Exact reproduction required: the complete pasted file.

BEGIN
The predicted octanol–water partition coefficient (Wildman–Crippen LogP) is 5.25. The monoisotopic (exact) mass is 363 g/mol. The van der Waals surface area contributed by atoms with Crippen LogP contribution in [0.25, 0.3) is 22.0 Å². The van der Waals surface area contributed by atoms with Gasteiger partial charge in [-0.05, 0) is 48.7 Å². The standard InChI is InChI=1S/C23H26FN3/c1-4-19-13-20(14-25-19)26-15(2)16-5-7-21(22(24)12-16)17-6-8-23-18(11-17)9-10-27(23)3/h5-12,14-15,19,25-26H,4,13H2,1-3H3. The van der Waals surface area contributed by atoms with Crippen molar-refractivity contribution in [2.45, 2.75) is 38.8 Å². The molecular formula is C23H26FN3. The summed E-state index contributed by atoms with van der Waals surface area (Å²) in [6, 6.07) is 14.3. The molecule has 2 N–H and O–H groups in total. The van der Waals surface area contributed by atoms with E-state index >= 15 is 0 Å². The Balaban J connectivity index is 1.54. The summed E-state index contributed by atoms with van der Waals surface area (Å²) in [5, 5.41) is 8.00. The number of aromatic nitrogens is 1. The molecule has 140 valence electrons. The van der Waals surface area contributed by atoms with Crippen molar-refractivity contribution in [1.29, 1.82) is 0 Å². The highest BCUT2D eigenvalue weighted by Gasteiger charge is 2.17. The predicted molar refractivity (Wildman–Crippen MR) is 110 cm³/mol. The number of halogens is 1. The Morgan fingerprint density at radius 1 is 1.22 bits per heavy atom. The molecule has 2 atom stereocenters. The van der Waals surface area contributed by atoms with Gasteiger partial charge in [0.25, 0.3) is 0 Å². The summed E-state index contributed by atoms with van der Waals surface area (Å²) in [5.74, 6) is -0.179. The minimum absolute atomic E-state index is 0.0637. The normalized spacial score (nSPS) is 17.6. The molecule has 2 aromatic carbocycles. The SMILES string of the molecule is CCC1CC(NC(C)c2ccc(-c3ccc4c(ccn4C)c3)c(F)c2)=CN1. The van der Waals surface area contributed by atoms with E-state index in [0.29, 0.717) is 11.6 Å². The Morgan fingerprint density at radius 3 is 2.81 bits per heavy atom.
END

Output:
The predicted octanol–water partition coefficient (Wildman–Crippen LogP) is 5.25. The monoisotopic (exact) mass is 363 g/mol. The van der Waals surface area contributed by atoms with Crippen LogP contribution in [0.25, 0.3) is 22.0 Å². The van der Waals surface area contributed by atoms with Gasteiger partial charge in [-0.05, 0) is 48.7 Å². The standard InChI is InChI=1S/C23H26FN3/c1-4-19-13-20(14-25-19)26-15(2)16-5-7-21(22(24)12-16)17-6-8-23-18(11-17)9-10-27(23)3/h5-12,14-15,19,25-26H,4,13H2,1-3H3. The van der Waals surface area contributed by atoms with Crippen molar-refractivity contribution in [2.45, 2.75) is 38.8 Å². The molecular formula is C23H26FN3. The summed E-state index contributed by atoms with van der Waals surface area (Å²) in [6, 6.07) is 14.3. The molecule has 2 N–H and O–H groups in total. The van der Waals surface area contributed by atoms with E-state index >= 15 is 0 Å². The Balaban J connectivity index is 1.54. The summed E-state index contributed by atoms with van der Waals surface area (Å²) in [5, 5.41) is 8.00. The number of aromatic nitrogens is 1. The molecule has 140 valence electrons. The van der Waals surface area contributed by atoms with Crippen molar-refractivity contribution in [1.29, 1.82) is 0 Å². The highest BCUT2D eigenvalue weighted by Gasteiger charge is 2.17. The predicted molar refractivity (Wildman–Crippen MR) is 110 cm³/mol. The number of halogens is 1. The Morgan fingerprint density at radius 1 is 1.22 bits per heavy atom. The molecule has 2 atom stereocenters. The van der Waals surface area contributed by atoms with Gasteiger partial charge in [0.25, 0.3) is 0 Å². The summed E-state index contributed by atoms with van der Waals surface area (Å²) in [5.74, 6) is -0.179. The minimum absolute atomic E-state index is 0.0637. The normalized spacial score (nSPS) is 17.6. The molecule has 2 aromatic carbocycles. The SMILES string of the molecule is CCC1CC(NC(C)c2ccc(-c3ccc4c(ccn4C)c3)c(F)c2)=CN1. The van der Waals surface area contributed by atoms with E-state index in [0.29, 0.717) is 11.6 Å². The Morgan fingerprint density at radius 3 is 2.81 bits per heavy atom.